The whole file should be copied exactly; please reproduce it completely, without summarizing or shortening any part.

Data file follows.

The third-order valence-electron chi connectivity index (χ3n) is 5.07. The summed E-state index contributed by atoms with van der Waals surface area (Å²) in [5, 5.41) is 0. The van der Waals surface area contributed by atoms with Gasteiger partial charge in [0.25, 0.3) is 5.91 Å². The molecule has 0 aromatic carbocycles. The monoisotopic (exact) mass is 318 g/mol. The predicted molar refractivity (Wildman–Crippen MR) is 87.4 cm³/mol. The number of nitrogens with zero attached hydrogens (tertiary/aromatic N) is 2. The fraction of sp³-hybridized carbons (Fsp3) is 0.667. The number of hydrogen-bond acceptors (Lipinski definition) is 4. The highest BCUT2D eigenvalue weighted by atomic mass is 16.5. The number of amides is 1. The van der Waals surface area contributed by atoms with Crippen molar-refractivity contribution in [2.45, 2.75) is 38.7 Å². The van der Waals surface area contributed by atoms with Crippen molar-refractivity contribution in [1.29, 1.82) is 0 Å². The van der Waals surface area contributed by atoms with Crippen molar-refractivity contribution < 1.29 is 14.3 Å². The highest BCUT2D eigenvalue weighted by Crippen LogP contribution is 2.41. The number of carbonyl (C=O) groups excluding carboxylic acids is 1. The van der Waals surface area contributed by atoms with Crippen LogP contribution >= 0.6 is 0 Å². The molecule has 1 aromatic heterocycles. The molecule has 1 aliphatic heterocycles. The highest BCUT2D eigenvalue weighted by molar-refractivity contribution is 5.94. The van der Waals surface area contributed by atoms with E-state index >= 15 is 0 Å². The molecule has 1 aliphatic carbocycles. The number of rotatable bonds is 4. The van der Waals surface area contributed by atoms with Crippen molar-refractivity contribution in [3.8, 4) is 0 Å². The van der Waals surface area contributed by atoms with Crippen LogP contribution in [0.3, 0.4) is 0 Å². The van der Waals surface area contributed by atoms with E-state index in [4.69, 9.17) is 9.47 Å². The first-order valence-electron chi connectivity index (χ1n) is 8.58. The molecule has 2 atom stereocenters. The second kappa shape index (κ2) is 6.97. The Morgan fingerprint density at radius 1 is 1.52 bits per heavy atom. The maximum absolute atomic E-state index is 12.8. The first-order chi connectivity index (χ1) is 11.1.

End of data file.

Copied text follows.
The third-order valence-electron chi connectivity index (χ3n) is 5.07. The summed E-state index contributed by atoms with van der Waals surface area (Å²) in [5, 5.41) is 0. The van der Waals surface area contributed by atoms with Gasteiger partial charge in [0.25, 0.3) is 5.91 Å². The molecule has 0 aromatic carbocycles. The monoisotopic (exact) mass is 318 g/mol. The predicted molar refractivity (Wildman–Crippen MR) is 87.4 cm³/mol. The number of nitrogens with zero attached hydrogens (tertiary/aromatic N) is 2. The fraction of sp³-hybridized carbons (Fsp3) is 0.667. The number of hydrogen-bond acceptors (Lipinski definition) is 4. The highest BCUT2D eigenvalue weighted by atomic mass is 16.5. The number of amides is 1. The van der Waals surface area contributed by atoms with Crippen molar-refractivity contribution in [2.45, 2.75) is 38.7 Å². The van der Waals surface area contributed by atoms with Crippen molar-refractivity contribution in [1.29, 1.82) is 0 Å². The van der Waals surface area contributed by atoms with Crippen molar-refractivity contribution < 1.29 is 14.3 Å². The highest BCUT2D eigenvalue weighted by Crippen LogP contribution is 2.41. The number of carbonyl (C=O) groups excluding carboxylic acids is 1. The van der Waals surface area contributed by atoms with Crippen LogP contribution >= 0.6 is 0 Å². The molecule has 1 aromatic heterocycles. The molecule has 1 aliphatic heterocycles. The highest BCUT2D eigenvalue weighted by molar-refractivity contribution is 5.94. The van der Waals surface area contributed by atoms with E-state index >= 15 is 0 Å². The molecule has 1 aliphatic carbocycles. The number of rotatable bonds is 4. The van der Waals surface area contributed by atoms with Crippen molar-refractivity contribution in [3.8, 4) is 0 Å². The van der Waals surface area contributed by atoms with Crippen LogP contribution in [0.3, 0.4) is 0 Å². The van der Waals surface area contributed by atoms with E-state index in [4.69, 9.17) is 9.47 Å². The first-order valence-electron chi connectivity index (χ1n) is 8.58. The molecule has 2 atom stereocenters. The second kappa shape index (κ2) is 6.97. The Morgan fingerprint density at radius 1 is 1.52 bits per heavy atom. The maximum absolute atomic E-state index is 12.8. The first-order chi connectivity index (χ1) is 11.1.